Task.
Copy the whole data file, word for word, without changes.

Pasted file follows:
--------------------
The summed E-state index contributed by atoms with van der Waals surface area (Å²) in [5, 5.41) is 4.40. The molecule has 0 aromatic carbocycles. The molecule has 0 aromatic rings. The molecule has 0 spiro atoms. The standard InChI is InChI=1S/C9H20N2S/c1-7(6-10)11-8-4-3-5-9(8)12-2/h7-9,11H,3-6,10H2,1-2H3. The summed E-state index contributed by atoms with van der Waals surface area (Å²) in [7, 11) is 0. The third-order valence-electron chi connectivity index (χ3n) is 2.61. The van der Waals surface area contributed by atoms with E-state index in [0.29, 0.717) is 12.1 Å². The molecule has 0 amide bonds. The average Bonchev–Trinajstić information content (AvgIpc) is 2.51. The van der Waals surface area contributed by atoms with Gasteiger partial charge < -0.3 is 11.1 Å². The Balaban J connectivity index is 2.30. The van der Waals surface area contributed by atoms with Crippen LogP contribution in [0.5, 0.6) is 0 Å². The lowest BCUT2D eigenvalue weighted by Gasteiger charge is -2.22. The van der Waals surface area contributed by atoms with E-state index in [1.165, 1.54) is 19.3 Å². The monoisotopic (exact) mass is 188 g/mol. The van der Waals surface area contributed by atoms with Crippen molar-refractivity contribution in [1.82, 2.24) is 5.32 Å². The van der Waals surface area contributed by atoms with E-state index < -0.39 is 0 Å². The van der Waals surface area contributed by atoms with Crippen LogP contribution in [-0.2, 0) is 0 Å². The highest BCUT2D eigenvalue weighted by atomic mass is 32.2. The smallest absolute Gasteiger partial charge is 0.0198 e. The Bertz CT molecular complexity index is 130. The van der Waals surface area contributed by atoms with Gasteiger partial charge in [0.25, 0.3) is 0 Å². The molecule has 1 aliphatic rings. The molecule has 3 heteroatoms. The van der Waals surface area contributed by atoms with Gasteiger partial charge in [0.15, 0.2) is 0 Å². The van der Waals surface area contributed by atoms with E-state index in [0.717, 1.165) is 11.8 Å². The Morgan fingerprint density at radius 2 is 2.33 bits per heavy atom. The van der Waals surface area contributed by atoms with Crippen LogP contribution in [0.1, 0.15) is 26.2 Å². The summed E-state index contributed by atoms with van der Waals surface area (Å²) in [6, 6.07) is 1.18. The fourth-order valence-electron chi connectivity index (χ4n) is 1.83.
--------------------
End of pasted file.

The summed E-state index contributed by atoms with van der Waals surface area (Å²) in [5, 5.41) is 4.40. The molecule has 0 aromatic carbocycles. The molecule has 0 aromatic rings. The molecule has 0 spiro atoms. The standard InChI is InChI=1S/C9H20N2S/c1-7(6-10)11-8-4-3-5-9(8)12-2/h7-9,11H,3-6,10H2,1-2H3. The summed E-state index contributed by atoms with van der Waals surface area (Å²) in [7, 11) is 0. The third-order valence-electron chi connectivity index (χ3n) is 2.61. The van der Waals surface area contributed by atoms with E-state index in [0.29, 0.717) is 12.1 Å². The molecule has 0 amide bonds. The average Bonchev–Trinajstić information content (AvgIpc) is 2.51. The van der Waals surface area contributed by atoms with Gasteiger partial charge < -0.3 is 11.1 Å². The Balaban J connectivity index is 2.30. The van der Waals surface area contributed by atoms with Crippen LogP contribution in [0.5, 0.6) is 0 Å². The lowest BCUT2D eigenvalue weighted by Gasteiger charge is -2.22. The van der Waals surface area contributed by atoms with E-state index in [1.165, 1.54) is 19.3 Å². The monoisotopic (exact) mass is 188 g/mol. The van der Waals surface area contributed by atoms with Crippen molar-refractivity contribution in [1.82, 2.24) is 5.32 Å². The van der Waals surface area contributed by atoms with E-state index < -0.39 is 0 Å². The van der Waals surface area contributed by atoms with Crippen LogP contribution in [-0.2, 0) is 0 Å². The highest BCUT2D eigenvalue weighted by atomic mass is 32.2. The smallest absolute Gasteiger partial charge is 0.0198 e. The Bertz CT molecular complexity index is 130. The van der Waals surface area contributed by atoms with Gasteiger partial charge in [0.25, 0.3) is 0 Å². The molecule has 1 aliphatic rings. The molecule has 3 heteroatoms. The van der Waals surface area contributed by atoms with Gasteiger partial charge in [0.15, 0.2) is 0 Å². The van der Waals surface area contributed by atoms with E-state index in [0.717, 1.165) is 11.8 Å². The Morgan fingerprint density at radius 2 is 2.33 bits per heavy atom. The van der Waals surface area contributed by atoms with Crippen LogP contribution in [0.1, 0.15) is 26.2 Å². The summed E-state index contributed by atoms with van der Waals surface area (Å²) in [6, 6.07) is 1.18. The fourth-order valence-electron chi connectivity index (χ4n) is 1.83.